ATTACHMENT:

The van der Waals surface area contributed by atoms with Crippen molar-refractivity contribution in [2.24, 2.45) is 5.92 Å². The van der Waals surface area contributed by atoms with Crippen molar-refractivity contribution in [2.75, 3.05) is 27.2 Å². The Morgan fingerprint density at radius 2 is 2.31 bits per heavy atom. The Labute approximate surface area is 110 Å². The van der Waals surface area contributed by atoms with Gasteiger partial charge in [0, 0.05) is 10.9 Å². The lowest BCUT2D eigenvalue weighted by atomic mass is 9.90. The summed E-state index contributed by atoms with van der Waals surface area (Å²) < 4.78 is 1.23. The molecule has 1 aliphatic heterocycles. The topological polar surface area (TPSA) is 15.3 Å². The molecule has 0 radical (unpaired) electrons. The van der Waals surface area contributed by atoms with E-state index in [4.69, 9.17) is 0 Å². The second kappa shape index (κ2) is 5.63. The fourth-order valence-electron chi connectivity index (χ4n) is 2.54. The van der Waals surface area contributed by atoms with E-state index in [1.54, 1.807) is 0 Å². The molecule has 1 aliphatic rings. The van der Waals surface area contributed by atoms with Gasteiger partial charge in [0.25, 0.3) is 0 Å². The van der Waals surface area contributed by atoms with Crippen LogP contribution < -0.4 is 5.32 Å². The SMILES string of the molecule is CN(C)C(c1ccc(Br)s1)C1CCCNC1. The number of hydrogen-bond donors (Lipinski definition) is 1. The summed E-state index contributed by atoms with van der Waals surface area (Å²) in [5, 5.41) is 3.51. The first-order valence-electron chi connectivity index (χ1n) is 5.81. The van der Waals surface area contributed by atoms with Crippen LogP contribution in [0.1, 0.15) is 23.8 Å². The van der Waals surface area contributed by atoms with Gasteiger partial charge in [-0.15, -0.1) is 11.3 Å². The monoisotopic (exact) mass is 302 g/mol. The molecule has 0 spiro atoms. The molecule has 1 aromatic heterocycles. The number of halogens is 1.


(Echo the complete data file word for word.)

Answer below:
The van der Waals surface area contributed by atoms with Crippen molar-refractivity contribution in [2.24, 2.45) is 5.92 Å². The van der Waals surface area contributed by atoms with Crippen molar-refractivity contribution in [2.75, 3.05) is 27.2 Å². The Morgan fingerprint density at radius 2 is 2.31 bits per heavy atom. The Labute approximate surface area is 110 Å². The van der Waals surface area contributed by atoms with Gasteiger partial charge in [0, 0.05) is 10.9 Å². The lowest BCUT2D eigenvalue weighted by atomic mass is 9.90. The summed E-state index contributed by atoms with van der Waals surface area (Å²) < 4.78 is 1.23. The molecule has 1 aliphatic heterocycles. The topological polar surface area (TPSA) is 15.3 Å². The molecule has 0 radical (unpaired) electrons. The van der Waals surface area contributed by atoms with E-state index in [4.69, 9.17) is 0 Å². The second kappa shape index (κ2) is 5.63. The fourth-order valence-electron chi connectivity index (χ4n) is 2.54. The van der Waals surface area contributed by atoms with E-state index in [1.54, 1.807) is 0 Å². The molecule has 1 aliphatic rings. The van der Waals surface area contributed by atoms with Gasteiger partial charge in [0.25, 0.3) is 0 Å². The van der Waals surface area contributed by atoms with Crippen LogP contribution < -0.4 is 5.32 Å². The SMILES string of the molecule is CN(C)C(c1ccc(Br)s1)C1CCCNC1. The number of hydrogen-bond donors (Lipinski definition) is 1. The summed E-state index contributed by atoms with van der Waals surface area (Å²) in [5, 5.41) is 3.51. The first-order valence-electron chi connectivity index (χ1n) is 5.81. The van der Waals surface area contributed by atoms with Crippen LogP contribution in [0.1, 0.15) is 23.8 Å². The van der Waals surface area contributed by atoms with Gasteiger partial charge in [-0.15, -0.1) is 11.3 Å². The monoisotopic (exact) mass is 302 g/mol. The molecule has 0 spiro atoms. The molecule has 1 aromatic heterocycles. The number of halogens is 1.